Thursday, June 28

Of All The Things I'll Lose When I Move...

... I just might miss the front yard garden the most. I have a quiet but deep appreciation for its ease.  For its undemanding nature.  

For the way it greets me with waves of grasses and sea kale when I pull up next to it after work.

For the way it catches the light and extends the beauty of the evening in exquisite jewel tones.

I don't like playing favorites, but this is really the one part of the garden that I plan to somewhat recreate--or at least keep in mind--when we move.

If you were moving away from your garden, which part would you miss the most?

Monday, June 18

Spiky and Purple Foliage Follow Up - June 2012

It's a spikey, purple foliage follow up this month in my garden!  First up:  Why should the "ornamental" gardens have all the fun?  Here's a pretty cordyline that's snuggling up to my 'Canby' raspberries in the backyard:

It was simply labeled "Tropical Foliage" and was being sold for an obscenely low amount at Home Depot... and jumped into my cart when I went to buy paint. I know, I know.  I really do try to support my local independent garden centers, but... sometimes you have to rescue cool plants at the big box stores, too.

'Sparkling Burgundy' eucomis is similarly spiky, purple and tropical-looking.  Here it picks up the warm tones of carex buchannii and 'Purple Knockout' salvia lyrata, and echoes the form of the dwarf iris at its feet, while contrasting nicely with the fine textured ponytail grass and chunky oakleaf hydrangea:

My front yard is at a bit of an angle, which is kind of fun because it adds another dimension. From some angles--like this one--you don't even see the green foliage of the foxgloves, sedums and bergenia that break up this swath of purple:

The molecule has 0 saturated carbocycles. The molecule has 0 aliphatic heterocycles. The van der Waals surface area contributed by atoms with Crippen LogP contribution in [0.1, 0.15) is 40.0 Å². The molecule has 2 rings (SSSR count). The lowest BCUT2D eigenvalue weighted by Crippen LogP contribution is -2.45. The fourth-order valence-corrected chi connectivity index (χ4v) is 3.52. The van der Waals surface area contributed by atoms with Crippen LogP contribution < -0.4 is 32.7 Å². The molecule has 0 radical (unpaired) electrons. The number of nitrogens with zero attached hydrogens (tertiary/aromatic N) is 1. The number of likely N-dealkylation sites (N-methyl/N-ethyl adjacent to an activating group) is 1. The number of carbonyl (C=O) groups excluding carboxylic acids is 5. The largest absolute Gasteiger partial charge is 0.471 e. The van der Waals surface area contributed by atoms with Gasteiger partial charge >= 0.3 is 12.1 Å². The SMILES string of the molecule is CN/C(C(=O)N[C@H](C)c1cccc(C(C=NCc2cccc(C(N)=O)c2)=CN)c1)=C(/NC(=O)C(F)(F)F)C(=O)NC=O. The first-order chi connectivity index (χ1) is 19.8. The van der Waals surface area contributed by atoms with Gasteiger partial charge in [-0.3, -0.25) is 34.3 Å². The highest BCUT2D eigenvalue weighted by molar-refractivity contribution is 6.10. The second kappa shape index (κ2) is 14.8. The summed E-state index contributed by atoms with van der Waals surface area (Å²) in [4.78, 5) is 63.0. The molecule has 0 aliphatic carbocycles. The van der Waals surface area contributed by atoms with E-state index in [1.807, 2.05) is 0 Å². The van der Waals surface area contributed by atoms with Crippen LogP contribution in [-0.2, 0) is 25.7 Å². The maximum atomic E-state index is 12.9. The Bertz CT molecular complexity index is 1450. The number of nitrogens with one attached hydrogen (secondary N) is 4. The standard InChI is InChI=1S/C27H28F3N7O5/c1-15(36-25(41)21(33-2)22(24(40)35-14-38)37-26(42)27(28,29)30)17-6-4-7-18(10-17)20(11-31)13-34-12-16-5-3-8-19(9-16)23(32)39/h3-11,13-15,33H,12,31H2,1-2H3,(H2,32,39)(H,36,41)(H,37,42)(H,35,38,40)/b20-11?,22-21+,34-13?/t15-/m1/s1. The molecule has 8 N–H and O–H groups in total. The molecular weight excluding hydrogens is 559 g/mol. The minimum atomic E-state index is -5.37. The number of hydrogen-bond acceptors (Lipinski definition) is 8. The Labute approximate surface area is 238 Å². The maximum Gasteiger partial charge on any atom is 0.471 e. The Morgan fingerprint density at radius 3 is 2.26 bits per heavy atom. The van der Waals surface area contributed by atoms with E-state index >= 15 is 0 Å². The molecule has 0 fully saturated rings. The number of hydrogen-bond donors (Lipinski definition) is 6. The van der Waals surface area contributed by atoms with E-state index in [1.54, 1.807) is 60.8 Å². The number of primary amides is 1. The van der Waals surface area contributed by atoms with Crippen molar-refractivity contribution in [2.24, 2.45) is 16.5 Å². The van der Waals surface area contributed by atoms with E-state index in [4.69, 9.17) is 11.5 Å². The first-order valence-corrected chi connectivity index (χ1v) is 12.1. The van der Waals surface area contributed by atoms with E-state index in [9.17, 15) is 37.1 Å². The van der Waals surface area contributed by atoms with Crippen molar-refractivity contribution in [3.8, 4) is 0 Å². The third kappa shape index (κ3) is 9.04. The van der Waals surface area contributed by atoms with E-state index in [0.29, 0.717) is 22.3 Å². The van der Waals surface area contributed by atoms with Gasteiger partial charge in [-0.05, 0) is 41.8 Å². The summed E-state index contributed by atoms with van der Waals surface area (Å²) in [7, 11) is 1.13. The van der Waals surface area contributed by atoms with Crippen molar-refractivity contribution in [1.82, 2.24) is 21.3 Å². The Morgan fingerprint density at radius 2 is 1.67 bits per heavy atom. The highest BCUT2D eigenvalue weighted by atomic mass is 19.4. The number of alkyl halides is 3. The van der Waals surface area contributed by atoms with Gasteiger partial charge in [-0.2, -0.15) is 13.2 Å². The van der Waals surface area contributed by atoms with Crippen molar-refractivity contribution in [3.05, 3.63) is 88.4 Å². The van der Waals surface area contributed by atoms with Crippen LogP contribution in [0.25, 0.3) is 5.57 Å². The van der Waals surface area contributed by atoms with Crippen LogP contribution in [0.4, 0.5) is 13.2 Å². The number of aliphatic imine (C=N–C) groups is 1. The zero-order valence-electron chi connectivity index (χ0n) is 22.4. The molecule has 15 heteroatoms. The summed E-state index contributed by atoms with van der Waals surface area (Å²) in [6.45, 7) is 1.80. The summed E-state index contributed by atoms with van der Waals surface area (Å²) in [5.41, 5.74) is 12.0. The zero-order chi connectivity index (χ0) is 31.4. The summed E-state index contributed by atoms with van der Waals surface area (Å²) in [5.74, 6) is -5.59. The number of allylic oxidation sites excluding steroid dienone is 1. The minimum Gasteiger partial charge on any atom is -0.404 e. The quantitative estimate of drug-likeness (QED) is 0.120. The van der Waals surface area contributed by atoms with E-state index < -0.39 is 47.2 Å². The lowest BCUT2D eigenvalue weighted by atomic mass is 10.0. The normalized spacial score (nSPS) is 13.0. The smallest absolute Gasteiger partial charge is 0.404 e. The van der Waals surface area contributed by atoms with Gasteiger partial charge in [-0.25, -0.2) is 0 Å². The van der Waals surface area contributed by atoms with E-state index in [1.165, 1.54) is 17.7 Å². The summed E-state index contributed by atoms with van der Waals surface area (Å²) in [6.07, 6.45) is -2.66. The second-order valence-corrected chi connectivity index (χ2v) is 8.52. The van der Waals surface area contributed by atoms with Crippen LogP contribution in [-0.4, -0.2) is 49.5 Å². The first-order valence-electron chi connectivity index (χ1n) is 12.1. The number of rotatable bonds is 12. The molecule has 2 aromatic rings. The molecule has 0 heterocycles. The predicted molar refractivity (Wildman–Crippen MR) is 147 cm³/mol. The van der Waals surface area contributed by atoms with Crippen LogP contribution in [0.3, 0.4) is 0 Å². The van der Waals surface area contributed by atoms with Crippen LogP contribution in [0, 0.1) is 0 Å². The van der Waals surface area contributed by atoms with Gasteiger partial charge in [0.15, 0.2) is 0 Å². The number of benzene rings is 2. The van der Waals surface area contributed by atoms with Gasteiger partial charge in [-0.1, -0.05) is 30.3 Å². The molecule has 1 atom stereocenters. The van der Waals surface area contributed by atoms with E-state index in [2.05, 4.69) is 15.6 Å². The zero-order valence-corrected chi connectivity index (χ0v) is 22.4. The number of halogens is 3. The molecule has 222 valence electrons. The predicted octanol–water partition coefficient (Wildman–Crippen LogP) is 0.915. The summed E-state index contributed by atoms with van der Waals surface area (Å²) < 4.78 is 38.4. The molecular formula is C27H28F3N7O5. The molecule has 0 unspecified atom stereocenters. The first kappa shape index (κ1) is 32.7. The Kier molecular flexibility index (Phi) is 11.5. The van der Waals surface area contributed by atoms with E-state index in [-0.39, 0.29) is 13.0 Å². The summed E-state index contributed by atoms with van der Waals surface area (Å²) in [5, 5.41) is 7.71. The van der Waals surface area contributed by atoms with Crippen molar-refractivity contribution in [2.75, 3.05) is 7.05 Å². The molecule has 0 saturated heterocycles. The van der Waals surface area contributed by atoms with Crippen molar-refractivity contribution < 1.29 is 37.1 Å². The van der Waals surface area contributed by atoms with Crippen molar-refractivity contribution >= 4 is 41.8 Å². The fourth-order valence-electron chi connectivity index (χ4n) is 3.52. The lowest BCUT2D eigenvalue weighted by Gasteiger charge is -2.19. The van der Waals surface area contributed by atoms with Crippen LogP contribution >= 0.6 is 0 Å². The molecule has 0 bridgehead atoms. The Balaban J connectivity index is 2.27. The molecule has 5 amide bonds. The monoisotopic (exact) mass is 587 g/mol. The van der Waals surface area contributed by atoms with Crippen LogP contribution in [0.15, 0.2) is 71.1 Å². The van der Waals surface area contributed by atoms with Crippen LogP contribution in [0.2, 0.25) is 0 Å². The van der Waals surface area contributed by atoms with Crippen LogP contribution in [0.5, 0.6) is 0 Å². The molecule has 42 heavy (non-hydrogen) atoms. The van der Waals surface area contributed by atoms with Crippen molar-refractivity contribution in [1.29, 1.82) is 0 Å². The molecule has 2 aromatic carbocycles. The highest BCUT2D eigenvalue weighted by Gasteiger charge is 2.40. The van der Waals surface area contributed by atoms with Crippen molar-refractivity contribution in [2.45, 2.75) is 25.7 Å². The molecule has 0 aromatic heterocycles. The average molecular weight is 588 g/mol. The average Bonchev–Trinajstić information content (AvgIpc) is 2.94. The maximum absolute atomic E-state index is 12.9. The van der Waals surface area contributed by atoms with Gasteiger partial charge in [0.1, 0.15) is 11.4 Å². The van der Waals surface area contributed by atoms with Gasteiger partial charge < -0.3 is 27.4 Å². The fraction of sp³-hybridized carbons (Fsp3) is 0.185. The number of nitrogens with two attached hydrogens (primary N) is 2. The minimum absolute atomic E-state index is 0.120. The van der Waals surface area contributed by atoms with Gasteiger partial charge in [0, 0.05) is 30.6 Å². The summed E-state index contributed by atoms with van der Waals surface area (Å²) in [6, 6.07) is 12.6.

It looks like a lot of purple, but it actually looks really nice against my house--which is beige, and surrounded by cement driveways that add to the boring. From top to bottom, we're seeing purple from my Japanese maple, 'Diablo' purple ninebark, an unnamed heuchera, and 'Albury Purple' St. John's wort.

For more awesome foliage--in all colors and forms--check out Pam's Foliage Follow-Up post, here.  (And be sure to check out all the links!)

Sunday, June 17

Garden Bloggers Bloom Day - June 2012

I have to admit, I'm late for Garden Bloggers Bloom Day more often than I'm on time. Usually, I have good intentions, and start planning to try to fit in a GBBD post around the 10th... but miss the deadline anyway.  This month?  I just flat out missed the date!  I literally looked at my cell phone this morning and then said out loud:  "Oh my gosh, it's the SEVENTEENTH! I totally missed Garden Bloggers Bloom Day--AND the Foliage Follow-Up!"

At least the plants are blooming right on cue.  Well, the oakleaf hydrangea might be a tad bit early, but the ponytail grass and the salvia lyrata are pretty much on time, anyway.  And the presence of as-yet-unplanted flats of summer annuals confirms (sadly) that it's still mid-June at my house:

'Bonfire' begonia is nearing the end of its first flush of blooms on the north side of the front porch:

While bright red snapdragons are just starting to bloom in the backyard.

Drumstick alliums are just getting started now, too, but it's odd to see the lighter purple of verbena bonariensis already in bloom behind them:

I feel like the verbena usually doesn't start putting on a show until later--at least July--in a normal year. And it's odd to have a June Bloom Day without the appearance of my 'Zweiweltenkind' goatsbeard, which started blooming in earnest right after the May edition and it browned and done right now.  So I guess that the legacy of our mild winter lives on through June!